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Native Speakers?

In a recent poll, I asked readers if they thought English language teachers should be native speakers. The result was interesting, as the vote from those with an opinion was close with 48% believing they should be native speakers and 41% saying no. I don�t know what you think about this but I�ve always had mixed feelings.

The first question I would raise with those who believe being a native speaker is an essential prerequisite for an English language teacher is, which native speaker would you choose? My point is that native speakers are not by virtue of their birth language experts. I can think of many native speakers whose command of their own language is remarkably poor! Evidently being a native speaker is not in itself a guarantee of any linguistic understanding. Of course, native speakers have a certain instinctive feel for the language that probably cannot be acquired. But the non-native speaker, having gone through the process of really mastering English, is more likely to understand the learning process and the pitfalls that are peculiar to learning the language.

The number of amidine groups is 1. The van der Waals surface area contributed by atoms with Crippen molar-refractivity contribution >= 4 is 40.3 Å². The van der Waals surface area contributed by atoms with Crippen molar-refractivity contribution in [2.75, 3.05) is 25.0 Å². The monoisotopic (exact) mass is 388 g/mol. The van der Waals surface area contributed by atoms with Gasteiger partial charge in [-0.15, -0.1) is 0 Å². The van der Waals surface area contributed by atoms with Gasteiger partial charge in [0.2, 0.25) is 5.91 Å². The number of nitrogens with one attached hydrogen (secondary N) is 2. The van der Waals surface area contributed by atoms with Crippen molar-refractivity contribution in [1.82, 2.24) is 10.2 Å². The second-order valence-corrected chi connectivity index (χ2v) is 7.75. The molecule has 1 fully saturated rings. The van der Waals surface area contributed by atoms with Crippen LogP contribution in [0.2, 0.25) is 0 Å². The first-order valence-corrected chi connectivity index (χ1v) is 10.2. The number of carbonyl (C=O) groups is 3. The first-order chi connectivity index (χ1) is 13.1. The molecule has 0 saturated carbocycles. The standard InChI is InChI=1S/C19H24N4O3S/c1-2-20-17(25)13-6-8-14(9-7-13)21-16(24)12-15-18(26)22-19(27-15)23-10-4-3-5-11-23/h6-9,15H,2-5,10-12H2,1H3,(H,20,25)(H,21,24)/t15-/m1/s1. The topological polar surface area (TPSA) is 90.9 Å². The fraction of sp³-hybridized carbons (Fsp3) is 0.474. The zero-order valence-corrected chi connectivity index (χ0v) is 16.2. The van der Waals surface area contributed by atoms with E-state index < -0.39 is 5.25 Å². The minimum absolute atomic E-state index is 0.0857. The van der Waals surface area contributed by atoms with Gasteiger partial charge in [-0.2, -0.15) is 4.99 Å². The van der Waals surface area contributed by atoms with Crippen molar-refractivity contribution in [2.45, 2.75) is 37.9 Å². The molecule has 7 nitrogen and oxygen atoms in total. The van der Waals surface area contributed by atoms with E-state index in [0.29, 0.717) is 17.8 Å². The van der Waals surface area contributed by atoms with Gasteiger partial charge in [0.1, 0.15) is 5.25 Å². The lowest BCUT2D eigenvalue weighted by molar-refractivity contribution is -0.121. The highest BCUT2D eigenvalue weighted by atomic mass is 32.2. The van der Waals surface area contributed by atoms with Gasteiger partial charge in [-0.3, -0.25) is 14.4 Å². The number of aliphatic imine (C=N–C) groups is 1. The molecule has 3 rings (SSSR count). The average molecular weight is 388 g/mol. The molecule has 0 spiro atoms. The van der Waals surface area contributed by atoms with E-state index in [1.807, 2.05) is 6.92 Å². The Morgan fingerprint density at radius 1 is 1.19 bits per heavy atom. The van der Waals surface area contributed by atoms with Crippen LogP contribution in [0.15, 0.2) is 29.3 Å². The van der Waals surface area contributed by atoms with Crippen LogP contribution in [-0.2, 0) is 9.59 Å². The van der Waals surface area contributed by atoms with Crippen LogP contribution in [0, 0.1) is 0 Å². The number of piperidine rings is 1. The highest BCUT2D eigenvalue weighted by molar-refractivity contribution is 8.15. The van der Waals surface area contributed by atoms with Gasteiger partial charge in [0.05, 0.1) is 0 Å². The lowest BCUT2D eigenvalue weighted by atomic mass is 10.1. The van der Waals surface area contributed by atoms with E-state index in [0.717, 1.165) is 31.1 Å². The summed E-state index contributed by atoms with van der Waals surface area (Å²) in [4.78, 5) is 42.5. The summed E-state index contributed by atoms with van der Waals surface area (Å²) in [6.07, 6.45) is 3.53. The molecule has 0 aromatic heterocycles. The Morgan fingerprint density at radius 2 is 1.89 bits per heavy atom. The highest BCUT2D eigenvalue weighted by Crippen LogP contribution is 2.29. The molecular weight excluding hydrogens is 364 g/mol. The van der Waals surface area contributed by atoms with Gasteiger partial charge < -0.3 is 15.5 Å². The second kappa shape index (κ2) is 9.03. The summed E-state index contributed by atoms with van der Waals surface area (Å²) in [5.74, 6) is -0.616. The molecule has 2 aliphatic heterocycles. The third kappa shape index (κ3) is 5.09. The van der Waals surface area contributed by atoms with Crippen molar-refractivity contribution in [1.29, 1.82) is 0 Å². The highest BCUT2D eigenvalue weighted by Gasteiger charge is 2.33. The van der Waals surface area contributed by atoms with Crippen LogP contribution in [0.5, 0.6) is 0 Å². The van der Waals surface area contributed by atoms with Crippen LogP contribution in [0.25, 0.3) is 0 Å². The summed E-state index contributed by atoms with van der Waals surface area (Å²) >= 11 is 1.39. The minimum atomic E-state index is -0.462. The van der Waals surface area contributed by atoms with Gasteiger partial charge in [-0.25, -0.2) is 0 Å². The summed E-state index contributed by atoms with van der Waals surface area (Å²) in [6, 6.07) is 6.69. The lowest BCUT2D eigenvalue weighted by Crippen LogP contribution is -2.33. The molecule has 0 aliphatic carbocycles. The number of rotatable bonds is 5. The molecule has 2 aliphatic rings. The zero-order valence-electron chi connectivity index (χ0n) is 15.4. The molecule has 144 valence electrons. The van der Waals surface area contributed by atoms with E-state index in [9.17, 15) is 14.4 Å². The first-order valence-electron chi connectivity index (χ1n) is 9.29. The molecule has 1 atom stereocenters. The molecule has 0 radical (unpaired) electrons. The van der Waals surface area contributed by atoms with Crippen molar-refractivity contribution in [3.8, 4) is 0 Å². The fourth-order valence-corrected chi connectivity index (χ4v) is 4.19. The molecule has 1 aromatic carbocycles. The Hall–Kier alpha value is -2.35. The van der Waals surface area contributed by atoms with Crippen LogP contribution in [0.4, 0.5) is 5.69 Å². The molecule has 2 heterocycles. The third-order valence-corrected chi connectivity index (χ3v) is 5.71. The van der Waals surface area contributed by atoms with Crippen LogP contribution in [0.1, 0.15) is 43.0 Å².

Students also have mixed feelings, I find. I have come across students who prefer to be taught by someone with their own linguistic background so that, if problems arise, discussion can take place in the language they are more familiar with. I have even been told that native English speakers� pronunciation is too difficult to understand. On the other hand, some students feel cheated if they do not have a native speaker, believing that somehow they can�t trust somebody who has had to learn the language just as they are doing. Some students have said to me that they don�t trust the non-native speaker not to make mistakes. This argument is quite interesting because it depends what you mean by a mistake. Native speakers are not free from grammatical error, if that is what is meant. In this respect I would say that native speakers simply make different errors from non-native speakers.

So are there really any key differences between native and non-native speakers as teachers? Probably, yes. But does it matter? Each type of teacher will have specific strengths and weaknesses and, when push comes to shove, you�re either a good teacher or you�re not, regardless of your native tongue.

Submitted by:

Brenda Townsend Hall

Brenda Townsend Hall, a contributing editor to ESLemployment, is a writer in the fields of English for business, cross-cultural awareness and business communications. Interested in receiving TEFL job listings weekly for free? To learn more visit TEFL Jobs.


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